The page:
• Characterized by unsystematic partial measures taken over a period of time.
Usage: The village is slowly being killed off by piecemeal development.
• An individual or group chosen to lead an attack or movement.
Usage: She became the spearhead of a health education programme.
Synonyms: leader, driving force
3. As different as (or like) chalk and cheese
• Fundamentally different or incompatible.
Usage: We’ll never get on, we’re like chalk and cheese.
• Be moved in small swirling masses by sudden gusts of wind.
Usage: Gusts of snow flurried through the door.
• A small swirling mass of something, especially snow or leaves, moved by sudden gusts of wind.
Usage: A flurry of snow.
• As appears or is stated to be true, though not necessarily so; apparently.
Usage: The party secretary resigned, ostensibly from ill health.
Synonyms: apparently, seemingly.
• The quality of being sharp or harsh to the senses.
Usage: The shrillness of her hair color.
• Shrillness is a word used to describe the quality of sounds that have a high-pitched, strident, raucous, screeching or harsh character, such as those produced by a trumpet or piccolo.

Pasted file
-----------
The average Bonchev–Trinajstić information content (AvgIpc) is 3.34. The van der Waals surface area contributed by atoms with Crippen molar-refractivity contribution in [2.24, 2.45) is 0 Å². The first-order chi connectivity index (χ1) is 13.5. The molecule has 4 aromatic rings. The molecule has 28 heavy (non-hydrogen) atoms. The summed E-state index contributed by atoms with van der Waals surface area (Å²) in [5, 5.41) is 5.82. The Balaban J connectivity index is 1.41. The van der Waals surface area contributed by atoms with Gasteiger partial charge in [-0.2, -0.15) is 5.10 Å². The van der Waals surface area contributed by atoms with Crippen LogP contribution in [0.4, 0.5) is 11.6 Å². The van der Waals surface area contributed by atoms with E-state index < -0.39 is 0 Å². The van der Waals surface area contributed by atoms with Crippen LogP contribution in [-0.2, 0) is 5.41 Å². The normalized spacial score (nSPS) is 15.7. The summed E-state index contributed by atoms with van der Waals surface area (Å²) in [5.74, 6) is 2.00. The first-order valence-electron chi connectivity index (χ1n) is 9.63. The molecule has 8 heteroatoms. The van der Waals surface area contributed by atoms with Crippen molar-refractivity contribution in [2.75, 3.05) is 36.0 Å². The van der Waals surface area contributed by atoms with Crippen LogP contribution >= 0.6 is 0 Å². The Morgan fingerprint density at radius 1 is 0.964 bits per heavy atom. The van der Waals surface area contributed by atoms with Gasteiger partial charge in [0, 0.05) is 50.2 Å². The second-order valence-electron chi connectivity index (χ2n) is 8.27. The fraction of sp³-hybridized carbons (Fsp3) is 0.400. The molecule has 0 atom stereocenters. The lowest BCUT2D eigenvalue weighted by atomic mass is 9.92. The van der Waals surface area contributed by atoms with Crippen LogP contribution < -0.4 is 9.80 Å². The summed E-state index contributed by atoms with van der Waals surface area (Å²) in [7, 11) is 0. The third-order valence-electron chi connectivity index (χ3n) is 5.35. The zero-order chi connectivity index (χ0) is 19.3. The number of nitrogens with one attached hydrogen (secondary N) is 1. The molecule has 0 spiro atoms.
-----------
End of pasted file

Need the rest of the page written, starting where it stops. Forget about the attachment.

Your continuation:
• Attack or ridicule publicly.
Usage: He found himself pilloried by members of his own party.
Synonyms: attack, criticize, censure, condemn.
• An establishment or resumption of harmonious relations.
Usage: There were signs of a growing rapprochement between the two countries.
A rapprochement, which comes from the French word rapprocher, is a re-establishment of cordial relations between two countries.
• Make something active or vigorous again.
Usage: Measures to resuscitate the ailing economy.
Synonyms: revive, resurrect, restore.
• In sociology, an isomorphism is a similarity of the processes or structure of one organization to those of another, be it the result of imitation or independent development under similar constraints.
Usage: In his talk Steinitz introduced an algebra over the ring of integers whose base elements are isomorphism classes of finite abelian groups
11. Moral Shock
• Moral Shock is a cognitive and emotional process that encourages participation.
• It explains why people might join a social movement in the absence of pre-existing social ties with members.